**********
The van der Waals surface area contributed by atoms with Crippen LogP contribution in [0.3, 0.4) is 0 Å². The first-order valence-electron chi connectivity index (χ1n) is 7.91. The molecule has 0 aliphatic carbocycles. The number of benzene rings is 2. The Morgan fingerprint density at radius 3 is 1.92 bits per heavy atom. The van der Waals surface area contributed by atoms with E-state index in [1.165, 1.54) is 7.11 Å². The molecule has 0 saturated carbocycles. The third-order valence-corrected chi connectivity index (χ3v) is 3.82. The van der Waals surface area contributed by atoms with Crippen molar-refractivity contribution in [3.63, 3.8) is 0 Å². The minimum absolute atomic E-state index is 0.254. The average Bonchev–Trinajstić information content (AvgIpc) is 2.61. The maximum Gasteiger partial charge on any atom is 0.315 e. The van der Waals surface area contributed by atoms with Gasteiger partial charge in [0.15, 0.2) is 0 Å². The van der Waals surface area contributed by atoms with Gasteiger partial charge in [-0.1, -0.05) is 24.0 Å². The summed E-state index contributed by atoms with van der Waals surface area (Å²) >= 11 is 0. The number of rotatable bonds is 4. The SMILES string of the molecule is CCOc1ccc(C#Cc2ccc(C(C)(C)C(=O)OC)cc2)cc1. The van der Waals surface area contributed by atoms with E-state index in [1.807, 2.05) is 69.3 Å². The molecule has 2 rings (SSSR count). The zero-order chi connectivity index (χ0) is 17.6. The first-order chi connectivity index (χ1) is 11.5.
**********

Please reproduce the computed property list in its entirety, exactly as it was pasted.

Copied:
The van der Waals surface area contributed by atoms with Crippen LogP contribution in [0.3, 0.4) is 0 Å². The first-order valence-electron chi connectivity index (χ1n) is 7.91. The molecule has 0 aliphatic carbocycles. The number of benzene rings is 2. The Morgan fingerprint density at radius 3 is 1.92 bits per heavy atom. The van der Waals surface area contributed by atoms with E-state index in [1.165, 1.54) is 7.11 Å². The molecule has 0 saturated carbocycles. The third-order valence-corrected chi connectivity index (χ3v) is 3.82. The van der Waals surface area contributed by atoms with Crippen molar-refractivity contribution in [3.63, 3.8) is 0 Å². The minimum absolute atomic E-state index is 0.254. The average Bonchev–Trinajstić information content (AvgIpc) is 2.61. The maximum Gasteiger partial charge on any atom is 0.315 e. The van der Waals surface area contributed by atoms with Gasteiger partial charge in [0.15, 0.2) is 0 Å². The van der Waals surface area contributed by atoms with Gasteiger partial charge in [-0.1, -0.05) is 24.0 Å². The summed E-state index contributed by atoms with van der Waals surface area (Å²) >= 11 is 0. The number of rotatable bonds is 4. The SMILES string of the molecule is CCOc1ccc(C#Cc2ccc(C(C)(C)C(=O)OC)cc2)cc1. The van der Waals surface area contributed by atoms with E-state index in [1.807, 2.05) is 69.3 Å². The molecule has 2 rings (SSSR count). The zero-order chi connectivity index (χ0) is 17.6. The first-order chi connectivity index (χ1) is 11.5.